Friday, February 04, 2005

Chirac nervous on referendum

Despite his confidence over the outcome of French EU constitution referendum vote, Chirac is not getting it all his own way.

According to a report by AFP today, the country's largest trade union defied its leadership to recommend a no vote in the national referendum later this year. This was the General Labour Confederation (CGT), which was until recently linked to the Communist Party (PC).

It voted overwhelmingly in its 120-member national committee to reject the constitution on the grounds that it will entrench free-market economics at the expense of "social priorities."

AFP reports that the decision, which was against the wishes of CGT secretary-general Bernard Thibault, came amid signs that a significant part of the French left is prepared to ignore the advice of its hierarchy and vote against the text when it is put to the people probably in June.

And, despite an internal ballot in favour of the treaty in December last year, the main opposition Socialist Party (PS) remains deeply divided - with 56 deputies out of 140 defying party leader Francois Hollande this week to abstain in a National Assembly debate on the issue.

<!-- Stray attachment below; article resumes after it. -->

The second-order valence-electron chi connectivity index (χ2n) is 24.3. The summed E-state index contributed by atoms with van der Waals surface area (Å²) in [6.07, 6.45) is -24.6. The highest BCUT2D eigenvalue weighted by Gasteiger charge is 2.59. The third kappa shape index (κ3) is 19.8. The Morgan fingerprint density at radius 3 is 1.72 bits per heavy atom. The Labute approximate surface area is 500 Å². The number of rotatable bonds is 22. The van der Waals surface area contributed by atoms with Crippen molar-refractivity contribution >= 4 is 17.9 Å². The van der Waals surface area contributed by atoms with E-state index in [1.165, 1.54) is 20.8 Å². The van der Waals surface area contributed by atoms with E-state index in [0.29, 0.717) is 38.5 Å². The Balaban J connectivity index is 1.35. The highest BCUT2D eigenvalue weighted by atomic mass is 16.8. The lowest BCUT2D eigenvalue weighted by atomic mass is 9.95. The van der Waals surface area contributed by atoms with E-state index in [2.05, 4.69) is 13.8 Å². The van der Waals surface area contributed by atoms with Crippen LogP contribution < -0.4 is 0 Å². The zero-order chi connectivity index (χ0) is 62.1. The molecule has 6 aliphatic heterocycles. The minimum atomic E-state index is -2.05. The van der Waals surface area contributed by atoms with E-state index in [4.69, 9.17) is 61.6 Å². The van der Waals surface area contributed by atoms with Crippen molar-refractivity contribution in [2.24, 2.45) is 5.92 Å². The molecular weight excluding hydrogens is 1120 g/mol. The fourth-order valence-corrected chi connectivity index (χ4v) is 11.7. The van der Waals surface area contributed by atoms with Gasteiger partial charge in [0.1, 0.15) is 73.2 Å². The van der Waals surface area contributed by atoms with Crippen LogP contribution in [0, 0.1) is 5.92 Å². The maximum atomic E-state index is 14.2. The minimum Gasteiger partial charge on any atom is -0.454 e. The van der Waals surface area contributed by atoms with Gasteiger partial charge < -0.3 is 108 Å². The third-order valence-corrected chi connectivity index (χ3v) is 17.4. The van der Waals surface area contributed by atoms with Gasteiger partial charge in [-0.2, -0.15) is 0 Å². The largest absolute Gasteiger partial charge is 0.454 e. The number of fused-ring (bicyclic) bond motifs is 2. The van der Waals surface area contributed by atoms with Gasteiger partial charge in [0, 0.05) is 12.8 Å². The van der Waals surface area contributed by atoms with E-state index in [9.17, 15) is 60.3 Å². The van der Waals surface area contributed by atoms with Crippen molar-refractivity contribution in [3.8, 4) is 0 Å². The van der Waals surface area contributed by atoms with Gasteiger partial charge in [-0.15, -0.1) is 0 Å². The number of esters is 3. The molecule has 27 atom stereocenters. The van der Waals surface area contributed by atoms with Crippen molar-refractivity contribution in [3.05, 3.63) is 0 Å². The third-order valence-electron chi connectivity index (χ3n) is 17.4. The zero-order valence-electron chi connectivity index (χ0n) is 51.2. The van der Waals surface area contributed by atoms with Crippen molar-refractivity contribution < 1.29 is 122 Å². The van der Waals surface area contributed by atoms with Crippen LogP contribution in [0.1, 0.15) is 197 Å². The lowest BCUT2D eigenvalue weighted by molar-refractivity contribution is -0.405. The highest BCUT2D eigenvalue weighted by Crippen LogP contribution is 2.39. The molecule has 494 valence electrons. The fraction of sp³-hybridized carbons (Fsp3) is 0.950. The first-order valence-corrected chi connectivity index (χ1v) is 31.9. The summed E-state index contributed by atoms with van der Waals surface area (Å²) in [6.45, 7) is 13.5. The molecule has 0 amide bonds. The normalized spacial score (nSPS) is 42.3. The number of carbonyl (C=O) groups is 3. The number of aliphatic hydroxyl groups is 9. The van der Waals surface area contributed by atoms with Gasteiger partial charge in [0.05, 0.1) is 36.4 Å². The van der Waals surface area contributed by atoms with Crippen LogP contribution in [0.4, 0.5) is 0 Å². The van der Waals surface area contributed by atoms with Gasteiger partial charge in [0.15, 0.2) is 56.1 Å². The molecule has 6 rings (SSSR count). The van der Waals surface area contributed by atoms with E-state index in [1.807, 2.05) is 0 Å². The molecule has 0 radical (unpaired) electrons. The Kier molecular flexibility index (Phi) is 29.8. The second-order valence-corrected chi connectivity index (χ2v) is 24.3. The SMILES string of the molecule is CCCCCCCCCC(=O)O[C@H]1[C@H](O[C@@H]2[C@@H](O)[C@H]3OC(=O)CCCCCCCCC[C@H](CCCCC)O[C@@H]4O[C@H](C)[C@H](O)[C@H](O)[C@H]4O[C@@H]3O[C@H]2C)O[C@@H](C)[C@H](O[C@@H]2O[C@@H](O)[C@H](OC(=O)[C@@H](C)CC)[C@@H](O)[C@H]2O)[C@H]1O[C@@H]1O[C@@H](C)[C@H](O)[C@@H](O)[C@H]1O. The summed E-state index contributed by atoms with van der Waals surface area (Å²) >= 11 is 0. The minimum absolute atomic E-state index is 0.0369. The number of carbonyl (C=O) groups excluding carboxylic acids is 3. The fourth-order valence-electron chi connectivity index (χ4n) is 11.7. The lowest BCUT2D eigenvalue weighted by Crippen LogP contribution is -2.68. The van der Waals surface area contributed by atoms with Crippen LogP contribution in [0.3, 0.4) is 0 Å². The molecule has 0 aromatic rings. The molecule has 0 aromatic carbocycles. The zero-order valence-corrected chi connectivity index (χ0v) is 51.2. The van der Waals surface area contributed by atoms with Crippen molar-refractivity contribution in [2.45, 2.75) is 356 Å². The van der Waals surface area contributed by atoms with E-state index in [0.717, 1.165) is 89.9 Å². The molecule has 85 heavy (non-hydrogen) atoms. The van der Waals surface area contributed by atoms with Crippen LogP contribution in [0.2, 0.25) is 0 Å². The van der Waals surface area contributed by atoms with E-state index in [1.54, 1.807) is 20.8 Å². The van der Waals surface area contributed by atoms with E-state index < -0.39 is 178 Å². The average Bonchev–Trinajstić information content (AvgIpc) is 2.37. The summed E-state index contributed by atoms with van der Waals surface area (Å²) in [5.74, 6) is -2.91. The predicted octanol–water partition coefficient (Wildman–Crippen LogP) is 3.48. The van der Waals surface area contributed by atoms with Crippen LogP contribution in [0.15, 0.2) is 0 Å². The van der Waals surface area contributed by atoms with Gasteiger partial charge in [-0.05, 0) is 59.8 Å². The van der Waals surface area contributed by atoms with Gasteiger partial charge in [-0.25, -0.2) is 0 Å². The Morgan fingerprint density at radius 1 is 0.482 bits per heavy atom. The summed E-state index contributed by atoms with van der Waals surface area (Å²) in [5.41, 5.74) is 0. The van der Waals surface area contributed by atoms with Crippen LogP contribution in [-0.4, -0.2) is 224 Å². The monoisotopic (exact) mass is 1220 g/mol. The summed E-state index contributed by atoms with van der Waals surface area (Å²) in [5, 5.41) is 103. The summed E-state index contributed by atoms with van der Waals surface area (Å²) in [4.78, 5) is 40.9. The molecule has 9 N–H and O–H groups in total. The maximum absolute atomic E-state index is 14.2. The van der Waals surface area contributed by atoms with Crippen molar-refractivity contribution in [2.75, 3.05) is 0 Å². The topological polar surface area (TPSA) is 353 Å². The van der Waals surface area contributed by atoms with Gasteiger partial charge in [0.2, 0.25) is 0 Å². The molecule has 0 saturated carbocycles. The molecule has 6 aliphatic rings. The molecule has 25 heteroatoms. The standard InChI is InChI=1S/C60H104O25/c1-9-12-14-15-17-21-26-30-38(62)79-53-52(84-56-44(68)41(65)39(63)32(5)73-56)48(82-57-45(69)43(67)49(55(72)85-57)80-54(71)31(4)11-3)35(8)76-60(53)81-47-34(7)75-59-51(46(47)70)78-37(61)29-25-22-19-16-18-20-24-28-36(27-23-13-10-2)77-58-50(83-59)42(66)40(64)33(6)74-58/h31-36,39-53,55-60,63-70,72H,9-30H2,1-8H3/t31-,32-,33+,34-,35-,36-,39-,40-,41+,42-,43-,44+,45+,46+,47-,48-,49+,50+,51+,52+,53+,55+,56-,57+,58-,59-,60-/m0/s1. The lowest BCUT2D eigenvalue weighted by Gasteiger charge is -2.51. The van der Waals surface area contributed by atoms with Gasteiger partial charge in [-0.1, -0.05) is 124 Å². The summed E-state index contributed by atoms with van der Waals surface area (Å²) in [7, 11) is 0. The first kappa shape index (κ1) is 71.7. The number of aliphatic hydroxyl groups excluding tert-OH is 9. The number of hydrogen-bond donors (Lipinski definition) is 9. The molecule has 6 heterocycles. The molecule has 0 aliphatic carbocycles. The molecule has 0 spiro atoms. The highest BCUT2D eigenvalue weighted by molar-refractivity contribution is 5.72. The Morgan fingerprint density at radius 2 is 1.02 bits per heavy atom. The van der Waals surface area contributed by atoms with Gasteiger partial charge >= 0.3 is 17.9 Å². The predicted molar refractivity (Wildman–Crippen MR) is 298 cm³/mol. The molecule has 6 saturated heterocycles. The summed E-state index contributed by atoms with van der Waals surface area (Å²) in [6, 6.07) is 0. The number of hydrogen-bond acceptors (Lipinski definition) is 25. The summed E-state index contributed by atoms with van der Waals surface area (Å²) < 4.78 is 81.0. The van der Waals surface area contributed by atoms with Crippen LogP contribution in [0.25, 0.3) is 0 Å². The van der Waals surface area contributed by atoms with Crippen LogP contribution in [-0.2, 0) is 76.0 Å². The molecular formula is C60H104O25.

With a recent wave of street protests indicating high levels of popular discontent in France, Chirac is now worrying that a tide of feeling against the constitution will overturn the "yes" vote currently predicted in the opinion polls.

In the 1992 referendum on the Maastricht treaty that paved the way to the EU's single currency, a strong early lead by supporters was whittled away to a razor-thin majority as voters used the opportunity to express unhappiness with then-president Francois Mitterrand.

Then, the first round of France's 2002 presidential election - in which nearly one in three voters chose candidates of the far-right or far-left - remains a warning of how easily the public can swing out of the political mainstream.

Many left-wing voters who reluctantly backed Chirac in round two of that election in order to defeat far-right leader Jean-Marie Le Pen feel it will be a humiliation too far to hand him another victory in the referendum on the constitution. the view is that they are not prepared to bail out l'escroc once again.

"There is a real danger that popular anger will lead a majority to reject the constitution in a sheer protest vote," the left-wing Liberation newspaper said in an editorial today.

Support for the constitutional treaty comes from Chirac's ruling Union for a Popular Movement (UMP) party, its ally the Union for French Democracy and the opposition Greens - assuring a clear majority in parliament.

Of the parliamentary parties, only the Communists formally oppose the treaty. Describing the CGT vote as "tremendous," party secretary Marie-George Buffet called on "workers to mobilise to ensure the failure of liberal policies and to use the referendum to demand different policies for France and Europe."

Also opposing the constitution is Le Pen's National Front as well as sovereignty advocates such as Philippe de Villiers on the right and former interior minister Jean-Pierre Chevenement on the left.

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